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Four steps for preventing the next ransomware attack

05 Dec 17

As we approach the end of 2017, it’s clear that enterprise ransomware continues to be a huge issue for businesses all over the globe. Once ransomware enters your network undetected, your data is immediately encrypted and inaccessible or your systems are locked down. 

In some cases, ransomware goes after the back-ups and if they are connected to the network, the data may be completely unrecoverable. Here are some tips on how to better prevent ransomware damages:

Apply behavioural-based detection   

It’s crucial for organisations to shift to proactive cybersecurity techniques focusing on identifying malicious behaviour, relating to ransomware even when no signatures or known exploits are present.

Instead of being reactive and shoring up defences when you detect an Indicator of Compromise (IoC), or a “known bad,” organisations should track Indicators of Attack (IoAs) that identify adversary behaviour, related to ransomware, such as code execution or lateral movement.

This enables organisations to prevent, detect, and respond to both known and unknown attacks. An IoA can prevent multiple variants and versions of ransomware families, including new ones not detectable by known signatures or features.

Augment analytics with artificial intelligence/machine learning

AI/Machine learning (ML) is critical in helping to detect ransomware that might otherwise be missed. To be truly effective, ML must have enough relevant data so results can be meaningful and adjust to ensure the balance of true vs. false positives.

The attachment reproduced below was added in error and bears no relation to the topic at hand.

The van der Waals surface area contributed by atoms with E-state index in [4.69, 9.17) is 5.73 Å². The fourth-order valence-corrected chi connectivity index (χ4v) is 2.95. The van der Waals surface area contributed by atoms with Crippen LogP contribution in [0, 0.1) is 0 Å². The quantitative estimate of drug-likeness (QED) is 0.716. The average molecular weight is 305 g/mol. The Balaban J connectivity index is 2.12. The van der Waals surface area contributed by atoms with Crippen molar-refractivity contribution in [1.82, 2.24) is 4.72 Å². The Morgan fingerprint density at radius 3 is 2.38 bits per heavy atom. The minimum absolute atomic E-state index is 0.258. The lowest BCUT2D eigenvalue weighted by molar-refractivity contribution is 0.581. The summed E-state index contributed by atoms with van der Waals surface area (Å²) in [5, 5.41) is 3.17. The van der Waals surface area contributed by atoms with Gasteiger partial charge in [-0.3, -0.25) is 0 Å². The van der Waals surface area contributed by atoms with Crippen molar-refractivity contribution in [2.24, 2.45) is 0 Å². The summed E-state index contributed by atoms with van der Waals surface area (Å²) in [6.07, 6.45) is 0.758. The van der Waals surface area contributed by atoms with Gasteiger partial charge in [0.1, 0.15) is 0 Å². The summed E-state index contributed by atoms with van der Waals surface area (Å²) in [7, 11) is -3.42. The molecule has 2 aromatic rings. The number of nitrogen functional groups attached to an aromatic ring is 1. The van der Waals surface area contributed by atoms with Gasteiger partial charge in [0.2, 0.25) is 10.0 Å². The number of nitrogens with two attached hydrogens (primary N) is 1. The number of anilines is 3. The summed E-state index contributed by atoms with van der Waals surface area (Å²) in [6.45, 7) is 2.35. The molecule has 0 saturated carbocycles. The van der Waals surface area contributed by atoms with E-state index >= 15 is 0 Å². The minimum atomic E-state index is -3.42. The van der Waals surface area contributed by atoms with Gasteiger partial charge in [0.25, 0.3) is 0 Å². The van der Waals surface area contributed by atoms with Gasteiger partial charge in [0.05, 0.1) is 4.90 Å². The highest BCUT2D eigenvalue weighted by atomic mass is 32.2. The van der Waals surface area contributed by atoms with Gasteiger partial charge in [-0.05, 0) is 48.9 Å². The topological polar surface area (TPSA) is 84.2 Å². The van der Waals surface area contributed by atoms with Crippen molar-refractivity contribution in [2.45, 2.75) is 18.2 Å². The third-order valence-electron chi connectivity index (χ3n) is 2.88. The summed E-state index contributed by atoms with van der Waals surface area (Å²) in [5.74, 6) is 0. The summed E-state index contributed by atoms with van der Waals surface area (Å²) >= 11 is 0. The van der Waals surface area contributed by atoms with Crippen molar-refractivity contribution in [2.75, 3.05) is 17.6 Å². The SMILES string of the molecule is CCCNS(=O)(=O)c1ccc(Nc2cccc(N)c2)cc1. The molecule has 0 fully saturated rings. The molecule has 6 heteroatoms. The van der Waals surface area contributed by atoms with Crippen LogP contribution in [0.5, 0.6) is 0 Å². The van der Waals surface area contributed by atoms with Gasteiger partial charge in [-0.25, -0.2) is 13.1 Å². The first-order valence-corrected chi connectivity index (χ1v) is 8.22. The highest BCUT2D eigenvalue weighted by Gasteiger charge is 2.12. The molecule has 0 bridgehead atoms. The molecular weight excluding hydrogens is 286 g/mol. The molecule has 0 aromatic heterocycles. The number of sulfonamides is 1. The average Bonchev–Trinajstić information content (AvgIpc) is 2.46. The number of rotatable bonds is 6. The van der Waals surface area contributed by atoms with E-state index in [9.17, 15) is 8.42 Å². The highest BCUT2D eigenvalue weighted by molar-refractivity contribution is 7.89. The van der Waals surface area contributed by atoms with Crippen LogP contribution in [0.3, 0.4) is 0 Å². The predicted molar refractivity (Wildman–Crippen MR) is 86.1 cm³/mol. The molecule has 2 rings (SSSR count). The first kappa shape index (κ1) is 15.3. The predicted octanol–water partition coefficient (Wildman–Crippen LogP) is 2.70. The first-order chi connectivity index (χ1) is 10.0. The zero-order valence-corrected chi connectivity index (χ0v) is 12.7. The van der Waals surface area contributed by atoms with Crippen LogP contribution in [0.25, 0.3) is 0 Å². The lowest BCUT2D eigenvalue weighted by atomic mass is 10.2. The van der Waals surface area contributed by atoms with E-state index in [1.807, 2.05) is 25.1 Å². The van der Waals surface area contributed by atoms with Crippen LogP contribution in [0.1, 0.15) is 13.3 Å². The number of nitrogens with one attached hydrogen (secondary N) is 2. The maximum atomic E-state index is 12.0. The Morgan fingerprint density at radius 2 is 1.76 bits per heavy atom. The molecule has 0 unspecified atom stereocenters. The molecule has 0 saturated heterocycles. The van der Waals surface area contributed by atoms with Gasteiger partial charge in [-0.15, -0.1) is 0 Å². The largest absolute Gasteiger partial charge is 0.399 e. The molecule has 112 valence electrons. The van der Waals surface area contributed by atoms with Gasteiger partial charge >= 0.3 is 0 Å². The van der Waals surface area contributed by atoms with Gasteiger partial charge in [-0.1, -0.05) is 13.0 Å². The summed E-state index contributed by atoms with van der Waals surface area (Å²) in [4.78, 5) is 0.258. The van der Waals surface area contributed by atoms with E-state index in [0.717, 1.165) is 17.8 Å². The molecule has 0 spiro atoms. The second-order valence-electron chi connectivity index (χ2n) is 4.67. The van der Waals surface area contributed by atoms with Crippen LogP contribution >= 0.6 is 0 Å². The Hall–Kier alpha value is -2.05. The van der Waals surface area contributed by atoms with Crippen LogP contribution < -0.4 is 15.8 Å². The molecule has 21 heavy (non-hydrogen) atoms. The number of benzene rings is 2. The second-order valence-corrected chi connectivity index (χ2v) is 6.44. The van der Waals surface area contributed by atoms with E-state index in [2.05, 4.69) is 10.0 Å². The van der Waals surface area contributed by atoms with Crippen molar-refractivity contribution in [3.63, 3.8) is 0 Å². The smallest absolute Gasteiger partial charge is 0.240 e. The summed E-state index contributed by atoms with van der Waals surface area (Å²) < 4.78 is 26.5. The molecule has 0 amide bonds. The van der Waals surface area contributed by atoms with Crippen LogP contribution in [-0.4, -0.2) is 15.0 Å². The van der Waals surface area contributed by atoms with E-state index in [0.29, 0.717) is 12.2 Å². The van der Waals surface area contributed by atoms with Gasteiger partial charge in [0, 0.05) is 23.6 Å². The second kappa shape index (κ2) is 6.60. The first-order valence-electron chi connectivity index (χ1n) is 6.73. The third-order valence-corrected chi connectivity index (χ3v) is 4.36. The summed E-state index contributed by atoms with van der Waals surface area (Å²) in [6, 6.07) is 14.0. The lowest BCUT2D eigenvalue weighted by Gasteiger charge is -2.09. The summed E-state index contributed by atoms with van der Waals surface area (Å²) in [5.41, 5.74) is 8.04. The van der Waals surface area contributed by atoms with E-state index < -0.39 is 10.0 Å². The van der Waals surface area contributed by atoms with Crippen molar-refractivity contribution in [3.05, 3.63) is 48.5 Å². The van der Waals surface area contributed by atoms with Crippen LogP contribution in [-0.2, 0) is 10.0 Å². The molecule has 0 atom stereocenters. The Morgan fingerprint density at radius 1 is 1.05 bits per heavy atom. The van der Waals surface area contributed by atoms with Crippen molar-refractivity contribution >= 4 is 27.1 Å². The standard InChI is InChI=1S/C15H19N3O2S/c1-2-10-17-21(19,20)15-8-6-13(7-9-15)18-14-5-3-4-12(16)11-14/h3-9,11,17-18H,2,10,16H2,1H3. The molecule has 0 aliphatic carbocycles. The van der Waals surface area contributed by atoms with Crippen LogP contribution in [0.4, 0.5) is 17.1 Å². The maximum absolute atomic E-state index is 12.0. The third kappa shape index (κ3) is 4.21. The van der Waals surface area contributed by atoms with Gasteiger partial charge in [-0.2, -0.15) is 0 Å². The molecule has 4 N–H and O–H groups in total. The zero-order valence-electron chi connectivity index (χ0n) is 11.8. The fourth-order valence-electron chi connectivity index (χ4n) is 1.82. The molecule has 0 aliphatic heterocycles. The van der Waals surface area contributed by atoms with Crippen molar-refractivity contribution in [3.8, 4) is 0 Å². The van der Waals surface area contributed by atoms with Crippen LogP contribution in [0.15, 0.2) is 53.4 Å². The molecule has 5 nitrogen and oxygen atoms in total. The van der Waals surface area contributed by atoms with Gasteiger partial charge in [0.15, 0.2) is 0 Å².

A signature-less ML combines behavioural analytics with ML and is able to learn what files are malicious without having to be fed new datasets every day. This approach is far superior in helping detect the malware and ransomware of today, much of which is unknown variants and ultimately leads to better classification of what is malicious or not, helping your organisation’s IT team in the long run.

Bolster your defence with proactive hunting

Rather than waiting for ransomware to appear and take hold in your organisation, it is better to spot the problem at inception and close it down immediately. This is what proactive threat hunting looks like, and leveraging threat hunting teams can help defenders shift the advantage back to themselves.

Threat hunters look for evidence of potential malicious behaviour that might exist in a broad pool of behavioral data, but may be too subtle to warrant a response.

From there, threat hunters can follow even the faintest suggestion of possible threat activity to put together a picture of whether an attack is in progress, or if the behaviour is irregular but does not represent malicious activity in your IT environment.

Threat hunters make it possible to find damaging attacks before they are able to be detected using automated security tools. This is a key fundamental for true visibility into your network.

It’s time to solve the patch problem

Vulnerability scans are no longer adequate in defending the network in real-time against modern-day threats. Many legacy approaches only report patch information collected from checking the registry for listing of installed patches. As a result, failures in the installation process such as delayed reboots may cause the scan to report incorrect patch status.

This leaves organisations with major blind spots that can turn into massive vulnerabilities in the event of attacks like WannaCry. Vulnerability management needs to work in real-time and have full visibility into the environment to create a capability of proper prioritisation and patching.

Article by CrowdStrike. 

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